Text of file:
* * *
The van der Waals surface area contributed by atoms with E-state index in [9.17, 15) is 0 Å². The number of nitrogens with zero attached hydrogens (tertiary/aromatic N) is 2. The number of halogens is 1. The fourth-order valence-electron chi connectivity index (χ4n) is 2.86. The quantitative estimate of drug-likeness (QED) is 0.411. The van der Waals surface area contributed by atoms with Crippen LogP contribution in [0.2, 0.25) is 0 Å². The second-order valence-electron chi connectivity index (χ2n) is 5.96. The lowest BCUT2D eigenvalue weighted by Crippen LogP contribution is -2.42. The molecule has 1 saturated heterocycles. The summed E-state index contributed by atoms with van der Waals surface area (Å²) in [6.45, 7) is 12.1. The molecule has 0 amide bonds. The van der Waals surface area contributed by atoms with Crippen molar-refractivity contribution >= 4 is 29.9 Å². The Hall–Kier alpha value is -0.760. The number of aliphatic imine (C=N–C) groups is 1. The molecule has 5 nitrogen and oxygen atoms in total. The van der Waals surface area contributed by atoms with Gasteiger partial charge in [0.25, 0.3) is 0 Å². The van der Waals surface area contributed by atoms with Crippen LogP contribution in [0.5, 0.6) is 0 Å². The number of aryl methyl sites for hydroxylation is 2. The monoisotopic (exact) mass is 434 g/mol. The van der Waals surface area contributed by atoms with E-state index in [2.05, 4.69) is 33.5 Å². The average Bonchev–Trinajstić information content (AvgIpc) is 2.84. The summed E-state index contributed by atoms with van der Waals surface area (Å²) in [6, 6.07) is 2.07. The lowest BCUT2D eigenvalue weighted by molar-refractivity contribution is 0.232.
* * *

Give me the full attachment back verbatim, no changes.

The van der Waals surface area contributed by atoms with E-state index in [9.17, 15) is 0 Å². The number of nitrogens with zero attached hydrogens (tertiary/aromatic N) is 2. The number of halogens is 1. The fourth-order valence-electron chi connectivity index (χ4n) is 2.86. The quantitative estimate of drug-likeness (QED) is 0.411. The van der Waals surface area contributed by atoms with Crippen LogP contribution in [0.2, 0.25) is 0 Å². The second-order valence-electron chi connectivity index (χ2n) is 5.96. The lowest BCUT2D eigenvalue weighted by Crippen LogP contribution is -2.42. The molecule has 1 saturated heterocycles. The summed E-state index contributed by atoms with van der Waals surface area (Å²) in [6.45, 7) is 12.1. The molecule has 0 amide bonds. The van der Waals surface area contributed by atoms with Crippen molar-refractivity contribution >= 4 is 29.9 Å². The Hall–Kier alpha value is -0.760. The number of aliphatic imine (C=N–C) groups is 1. The molecule has 5 nitrogen and oxygen atoms in total. The van der Waals surface area contributed by atoms with Gasteiger partial charge in [0.25, 0.3) is 0 Å². The van der Waals surface area contributed by atoms with Crippen LogP contribution in [0.5, 0.6) is 0 Å². The number of aryl methyl sites for hydroxylation is 2. The monoisotopic (exact) mass is 434 g/mol. The van der Waals surface area contributed by atoms with E-state index in [2.05, 4.69) is 33.5 Å². The average Bonchev–Trinajstić information content (AvgIpc) is 2.84. The summed E-state index contributed by atoms with van der Waals surface area (Å²) in [6, 6.07) is 2.07. The lowest BCUT2D eigenvalue weighted by molar-refractivity contribution is 0.232.